constitute a verification of the personnel’s aseptic technique abilities. Any failure of the
challenge will cause the test to be redone until a satisfactory result is obtained. The
documents from these testing procedures will be filed with the employee’s annual
performance evaluation papers.
5. CAI Interior Glove Fingertip Sampling: TMH will perform periodic (at least 2x/year) interior
glove fingertip sampling tests to ensure the sterility of the interior environment remains within
intended limits. This test will consist of a culture of the right first and fourth fingers and the left
second and third fingers. The cultures will be placed on a commercially-prepared tryptic soy
agar plate designed for that purpose. The culture will be inoculated on the disk as follows:
right 1 to the upper left quadrant, right 4 to the upper left quadrant, left 2 to the lower left
quadrant and left 3 to lower right quadrant (as plate is facing the tester). The testing will be
carried out on gloves AFTER a standard disinfecting process has been performed. ANY
subsequent growth will be considered a test failure (no growth considered a “pass”). A test
failure will require a change of gloves and a re-challenge. Consecutive sampling failures will
require a review of systems and an action plan.
6. CAI Interior Surface Sampling: TMH will perform periodic (at least 2x/year) CAI interior
surface sampling to ensure that the environment is being adequately disinfected and
decontaminated. The procedure will consist of 3 cultures of the interior CAI surface using
commercially-prepared tryptic soy agar plates. The plates will be inoculated as follows: #1
plate = upper left CAI surface, #2 = center middle CAI surface, #3 = lower right CAI surface
(as seen from tester). The testing shall be completed immediately after a proper disinfecting
of the CAI via procedure. ANY growth on any plate shall be considered a CAI test failure. The
surface shall be disinfected again and re-tested. Consecutive testing failures will require a
system review and action plan. Any growth noted will be sent to the TMH lab to attempt to
identify/classify the organism. Any results of that classification will be noted on the final test
report. All actions and results from the testing shall be noted on the sampling report and filed
per procedure.
Environmental Monitoring of Primary Engineering Controls
7. CAI Routine Disinfection Process: The interior surface of the CAI, interior gloves/sleeves and
the interior antechamber surface shall be disinfected periodically. The procedure is required
to be performed a.) at the beginning of the compounding day b.) periodically throughout the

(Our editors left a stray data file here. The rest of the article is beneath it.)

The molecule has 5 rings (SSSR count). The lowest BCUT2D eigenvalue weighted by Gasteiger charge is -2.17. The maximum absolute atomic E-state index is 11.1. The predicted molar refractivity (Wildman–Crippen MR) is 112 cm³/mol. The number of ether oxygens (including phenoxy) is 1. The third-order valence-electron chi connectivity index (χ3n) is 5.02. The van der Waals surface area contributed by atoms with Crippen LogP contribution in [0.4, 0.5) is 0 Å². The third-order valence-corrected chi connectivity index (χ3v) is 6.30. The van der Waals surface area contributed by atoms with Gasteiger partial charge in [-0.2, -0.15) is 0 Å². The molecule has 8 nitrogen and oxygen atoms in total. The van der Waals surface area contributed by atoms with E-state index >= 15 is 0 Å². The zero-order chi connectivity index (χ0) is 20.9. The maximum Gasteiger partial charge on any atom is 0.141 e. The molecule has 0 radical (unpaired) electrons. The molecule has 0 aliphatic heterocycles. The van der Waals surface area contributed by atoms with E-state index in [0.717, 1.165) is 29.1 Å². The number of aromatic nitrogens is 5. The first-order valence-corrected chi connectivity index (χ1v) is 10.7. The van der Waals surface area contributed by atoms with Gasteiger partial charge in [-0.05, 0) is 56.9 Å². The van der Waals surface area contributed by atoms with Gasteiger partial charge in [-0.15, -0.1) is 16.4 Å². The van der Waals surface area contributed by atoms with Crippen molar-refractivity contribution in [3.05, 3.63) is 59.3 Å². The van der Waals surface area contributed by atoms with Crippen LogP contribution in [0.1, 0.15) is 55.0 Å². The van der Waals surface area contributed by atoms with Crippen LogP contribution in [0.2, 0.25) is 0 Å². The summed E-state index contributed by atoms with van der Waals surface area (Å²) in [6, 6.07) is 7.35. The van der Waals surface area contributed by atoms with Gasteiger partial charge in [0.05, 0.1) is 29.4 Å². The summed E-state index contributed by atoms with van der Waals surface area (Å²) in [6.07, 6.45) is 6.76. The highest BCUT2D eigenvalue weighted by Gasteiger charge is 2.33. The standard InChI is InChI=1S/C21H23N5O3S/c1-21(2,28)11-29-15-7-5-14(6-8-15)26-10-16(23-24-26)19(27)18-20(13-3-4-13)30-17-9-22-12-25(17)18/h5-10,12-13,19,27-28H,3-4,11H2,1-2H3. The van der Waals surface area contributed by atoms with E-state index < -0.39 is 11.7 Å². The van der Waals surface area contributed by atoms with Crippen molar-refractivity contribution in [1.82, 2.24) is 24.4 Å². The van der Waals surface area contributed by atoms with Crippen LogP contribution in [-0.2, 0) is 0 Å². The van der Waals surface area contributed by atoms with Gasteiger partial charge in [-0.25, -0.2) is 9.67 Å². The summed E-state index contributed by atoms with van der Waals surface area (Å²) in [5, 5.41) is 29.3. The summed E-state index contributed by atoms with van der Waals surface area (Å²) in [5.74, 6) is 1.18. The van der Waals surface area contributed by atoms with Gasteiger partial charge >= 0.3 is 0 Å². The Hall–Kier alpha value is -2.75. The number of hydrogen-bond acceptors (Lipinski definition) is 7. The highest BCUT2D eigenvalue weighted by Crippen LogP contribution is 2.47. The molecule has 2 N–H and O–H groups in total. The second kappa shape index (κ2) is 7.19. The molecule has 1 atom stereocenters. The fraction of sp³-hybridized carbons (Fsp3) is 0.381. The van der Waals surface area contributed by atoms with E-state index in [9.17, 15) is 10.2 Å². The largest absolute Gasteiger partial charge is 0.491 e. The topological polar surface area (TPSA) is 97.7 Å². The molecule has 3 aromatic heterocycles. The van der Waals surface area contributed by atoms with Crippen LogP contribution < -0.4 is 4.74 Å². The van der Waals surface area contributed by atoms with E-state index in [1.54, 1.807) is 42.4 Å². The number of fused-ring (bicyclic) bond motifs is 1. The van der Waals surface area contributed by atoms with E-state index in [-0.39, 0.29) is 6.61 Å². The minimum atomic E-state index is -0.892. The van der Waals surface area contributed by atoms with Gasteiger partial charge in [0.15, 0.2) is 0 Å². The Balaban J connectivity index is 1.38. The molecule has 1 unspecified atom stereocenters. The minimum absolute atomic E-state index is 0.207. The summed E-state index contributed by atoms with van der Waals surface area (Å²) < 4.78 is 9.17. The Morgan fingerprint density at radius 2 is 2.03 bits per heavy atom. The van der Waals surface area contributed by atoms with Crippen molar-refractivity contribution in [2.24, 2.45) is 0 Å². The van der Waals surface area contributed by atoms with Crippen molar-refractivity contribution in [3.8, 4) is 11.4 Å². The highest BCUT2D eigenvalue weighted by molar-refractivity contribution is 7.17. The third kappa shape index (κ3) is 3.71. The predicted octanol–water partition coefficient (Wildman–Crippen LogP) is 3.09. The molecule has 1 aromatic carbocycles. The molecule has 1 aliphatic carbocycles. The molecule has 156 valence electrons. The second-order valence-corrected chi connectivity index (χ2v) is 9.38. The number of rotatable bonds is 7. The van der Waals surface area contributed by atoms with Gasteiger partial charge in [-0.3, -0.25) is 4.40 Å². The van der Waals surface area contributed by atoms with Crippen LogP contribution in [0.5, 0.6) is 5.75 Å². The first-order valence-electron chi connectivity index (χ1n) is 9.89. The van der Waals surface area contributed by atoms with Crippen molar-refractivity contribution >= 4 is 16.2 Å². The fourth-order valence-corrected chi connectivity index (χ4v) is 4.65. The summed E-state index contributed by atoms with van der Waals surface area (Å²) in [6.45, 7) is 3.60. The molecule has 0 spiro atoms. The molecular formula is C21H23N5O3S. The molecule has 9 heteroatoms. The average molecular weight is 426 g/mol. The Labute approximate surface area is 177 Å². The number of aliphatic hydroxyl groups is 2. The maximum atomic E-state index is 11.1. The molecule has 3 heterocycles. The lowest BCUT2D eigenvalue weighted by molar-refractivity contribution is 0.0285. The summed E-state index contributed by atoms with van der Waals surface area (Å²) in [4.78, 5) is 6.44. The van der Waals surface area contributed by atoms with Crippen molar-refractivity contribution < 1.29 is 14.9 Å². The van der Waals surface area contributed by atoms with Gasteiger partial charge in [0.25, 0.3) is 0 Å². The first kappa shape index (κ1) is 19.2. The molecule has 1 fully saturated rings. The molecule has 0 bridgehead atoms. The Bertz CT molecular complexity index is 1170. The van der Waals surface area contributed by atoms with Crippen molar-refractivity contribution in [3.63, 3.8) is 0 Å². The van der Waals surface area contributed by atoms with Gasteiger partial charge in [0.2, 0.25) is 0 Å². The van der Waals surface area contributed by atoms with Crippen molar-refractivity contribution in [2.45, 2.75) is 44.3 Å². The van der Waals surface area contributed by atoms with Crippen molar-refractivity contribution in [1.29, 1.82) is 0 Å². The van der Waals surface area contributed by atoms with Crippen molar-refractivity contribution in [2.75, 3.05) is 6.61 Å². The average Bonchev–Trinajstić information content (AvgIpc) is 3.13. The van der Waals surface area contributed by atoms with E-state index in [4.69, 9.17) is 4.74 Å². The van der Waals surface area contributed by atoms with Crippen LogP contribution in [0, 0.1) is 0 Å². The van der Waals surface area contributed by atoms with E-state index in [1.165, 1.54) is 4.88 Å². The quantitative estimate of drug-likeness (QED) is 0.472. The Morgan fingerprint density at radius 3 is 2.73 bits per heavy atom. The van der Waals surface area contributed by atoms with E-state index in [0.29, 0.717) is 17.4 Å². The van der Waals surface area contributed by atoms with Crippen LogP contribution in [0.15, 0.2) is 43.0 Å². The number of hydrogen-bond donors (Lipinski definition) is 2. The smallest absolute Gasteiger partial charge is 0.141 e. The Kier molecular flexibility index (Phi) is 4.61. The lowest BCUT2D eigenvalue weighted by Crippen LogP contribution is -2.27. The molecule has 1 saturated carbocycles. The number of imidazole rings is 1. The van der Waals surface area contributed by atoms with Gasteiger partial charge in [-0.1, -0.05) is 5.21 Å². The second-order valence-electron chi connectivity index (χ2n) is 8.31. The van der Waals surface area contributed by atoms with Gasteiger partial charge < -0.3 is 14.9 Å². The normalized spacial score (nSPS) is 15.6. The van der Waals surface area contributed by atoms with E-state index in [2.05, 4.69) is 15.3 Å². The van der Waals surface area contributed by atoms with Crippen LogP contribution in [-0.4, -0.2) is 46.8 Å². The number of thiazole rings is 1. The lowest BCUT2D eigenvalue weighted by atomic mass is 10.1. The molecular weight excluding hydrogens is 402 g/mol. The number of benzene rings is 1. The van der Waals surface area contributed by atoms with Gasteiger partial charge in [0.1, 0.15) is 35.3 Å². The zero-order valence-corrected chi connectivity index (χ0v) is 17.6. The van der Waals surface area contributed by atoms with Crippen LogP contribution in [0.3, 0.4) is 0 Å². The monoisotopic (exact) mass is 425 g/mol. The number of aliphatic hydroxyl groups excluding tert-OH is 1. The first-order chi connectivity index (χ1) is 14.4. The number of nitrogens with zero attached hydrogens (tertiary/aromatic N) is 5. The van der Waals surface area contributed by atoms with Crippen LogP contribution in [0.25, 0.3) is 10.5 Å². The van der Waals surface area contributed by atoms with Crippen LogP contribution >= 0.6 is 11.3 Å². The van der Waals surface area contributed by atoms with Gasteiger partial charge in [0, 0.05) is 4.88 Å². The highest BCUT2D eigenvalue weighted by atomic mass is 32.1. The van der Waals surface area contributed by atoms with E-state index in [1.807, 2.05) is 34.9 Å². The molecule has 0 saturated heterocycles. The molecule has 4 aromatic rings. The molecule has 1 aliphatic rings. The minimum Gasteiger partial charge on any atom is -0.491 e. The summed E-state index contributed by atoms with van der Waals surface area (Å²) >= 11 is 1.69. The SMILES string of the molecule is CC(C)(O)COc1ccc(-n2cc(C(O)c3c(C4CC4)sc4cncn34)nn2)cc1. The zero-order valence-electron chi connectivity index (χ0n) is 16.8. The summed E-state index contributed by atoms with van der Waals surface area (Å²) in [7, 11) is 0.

compounding process c.) immediately after any breach of CAI containment and d.) after any
spill within the CAI environment. The daily disinfection procedures are documented on the
PECLog, with subsequent disinfections considered part of the routine daily operations and do
not require documentation.
8. CAI Routine Decontamination Process: The interior surface of the CAI, interior
gloves/sleeves and the interior antechamber surface shall be decontaminated periodically.
The CAI will be decontaminated 3 times weekly on Mondays, Wednesdays, and Fridays. The
decontamination of the surfaces will be performed using a commercially-prepared product
designed for CAI decontamination (Maxima RTU Aseptic Enclosures). The product is a
quaternary disinfectant with staphylocidal, pseudomonacidal, virucidal, fungicidal and
mildewcidal properties. Decontamination efforts will be documented via the PEC log.
9. PEC Disinfection and Decontamination: The walls, floors, countertops, shelving units and
other items allowed in the IV-Room shall be disinfected and decontaminated periodically by
the pharmacy staff. This shall be done weekly (usually a Wednesday, but flexible as staffing
allows) and documented via the PEC log. The decontamination of the surfaces will be
performed using a commercially-prepared product designed for CAI decontamination
(Maxima RTU Aseptic Enclosures). The product is a quaternary disinfectant with
staphylocidal, psudomonacidal, virucidal, fungicidal and mildewcidal properties. Disinfection
and decontamination efforts will also be performed in response to a spill or other event
thought to potentially compromise the environmental integrity.
USP-NF General Chapter <797> Pharmaceutical Compounding – Sterile Preparations
Aseptic Enclosures – Operating and Maintenance Instructions
Don Schaeffer
Manager, Pharmacy
February 2013
November 2013

Environmental Monitoring of Primary Engineering Controls